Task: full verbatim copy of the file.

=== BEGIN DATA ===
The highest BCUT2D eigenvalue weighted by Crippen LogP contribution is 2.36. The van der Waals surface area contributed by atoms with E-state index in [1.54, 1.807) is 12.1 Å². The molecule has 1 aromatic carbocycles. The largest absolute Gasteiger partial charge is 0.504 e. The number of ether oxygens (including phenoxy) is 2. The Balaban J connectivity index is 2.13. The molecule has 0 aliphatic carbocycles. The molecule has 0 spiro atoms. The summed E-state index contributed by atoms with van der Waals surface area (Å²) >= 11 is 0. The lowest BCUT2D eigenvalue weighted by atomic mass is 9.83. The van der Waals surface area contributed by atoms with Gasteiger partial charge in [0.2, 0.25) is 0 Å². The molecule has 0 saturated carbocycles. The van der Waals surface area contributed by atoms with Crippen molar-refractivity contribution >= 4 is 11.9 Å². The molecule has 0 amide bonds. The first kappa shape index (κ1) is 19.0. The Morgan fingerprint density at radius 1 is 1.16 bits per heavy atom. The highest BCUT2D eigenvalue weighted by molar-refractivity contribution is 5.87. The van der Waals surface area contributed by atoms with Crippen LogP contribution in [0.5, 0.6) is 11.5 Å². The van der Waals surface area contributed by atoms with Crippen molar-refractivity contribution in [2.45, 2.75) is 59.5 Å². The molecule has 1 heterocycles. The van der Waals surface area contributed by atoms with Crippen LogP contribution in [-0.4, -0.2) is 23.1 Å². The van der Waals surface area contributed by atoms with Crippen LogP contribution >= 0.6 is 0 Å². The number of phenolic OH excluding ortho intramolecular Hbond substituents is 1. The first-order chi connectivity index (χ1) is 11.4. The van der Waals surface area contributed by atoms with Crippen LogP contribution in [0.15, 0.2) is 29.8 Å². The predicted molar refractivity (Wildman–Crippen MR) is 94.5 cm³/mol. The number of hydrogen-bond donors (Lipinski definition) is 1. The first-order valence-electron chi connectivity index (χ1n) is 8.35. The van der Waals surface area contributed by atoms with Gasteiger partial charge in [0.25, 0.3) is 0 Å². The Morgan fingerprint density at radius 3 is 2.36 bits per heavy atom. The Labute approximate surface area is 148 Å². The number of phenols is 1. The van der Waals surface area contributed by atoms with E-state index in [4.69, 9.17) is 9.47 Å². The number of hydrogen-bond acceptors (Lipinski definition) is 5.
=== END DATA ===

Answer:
The highest BCUT2D eigenvalue weighted by Crippen LogP contribution is 2.36. The van der Waals surface area contributed by atoms with E-state index in [1.54, 1.807) is 12.1 Å². The molecule has 1 aromatic carbocycles. The largest absolute Gasteiger partial charge is 0.504 e. The number of ether oxygens (including phenoxy) is 2. The Balaban J connectivity index is 2.13. The molecule has 0 aliphatic carbocycles. The molecule has 0 spiro atoms. The summed E-state index contributed by atoms with van der Waals surface area (Å²) >= 11 is 0. The lowest BCUT2D eigenvalue weighted by atomic mass is 9.83. The van der Waals surface area contributed by atoms with Gasteiger partial charge in [0.2, 0.25) is 0 Å². The molecule has 0 saturated carbocycles. The van der Waals surface area contributed by atoms with Crippen molar-refractivity contribution >= 4 is 11.9 Å². The molecule has 0 amide bonds. The first kappa shape index (κ1) is 19.0. The Morgan fingerprint density at radius 1 is 1.16 bits per heavy atom. The highest BCUT2D eigenvalue weighted by molar-refractivity contribution is 5.87. The van der Waals surface area contributed by atoms with Crippen LogP contribution in [0.5, 0.6) is 11.5 Å². The van der Waals surface area contributed by atoms with Crippen molar-refractivity contribution in [2.45, 2.75) is 59.5 Å². The molecule has 1 heterocycles. The van der Waals surface area contributed by atoms with Crippen LogP contribution in [-0.4, -0.2) is 23.1 Å². The van der Waals surface area contributed by atoms with Crippen LogP contribution >= 0.6 is 0 Å². The number of phenolic OH excluding ortho intramolecular Hbond substituents is 1. The first-order chi connectivity index (χ1) is 11.4. The van der Waals surface area contributed by atoms with Crippen LogP contribution in [0.15, 0.2) is 29.8 Å². The predicted molar refractivity (Wildman–Crippen MR) is 94.5 cm³/mol. The number of hydrogen-bond donors (Lipinski definition) is 1. The first-order valence-electron chi connectivity index (χ1n) is 8.35. The van der Waals surface area contributed by atoms with Gasteiger partial charge in [0.25, 0.3) is 0 Å². The Morgan fingerprint density at radius 3 is 2.36 bits per heavy atom. The Labute approximate surface area is 148 Å². The number of phenols is 1. The van der Waals surface area contributed by atoms with E-state index in [4.69, 9.17) is 9.47 Å². The number of hydrogen-bond acceptors (Lipinski definition) is 5.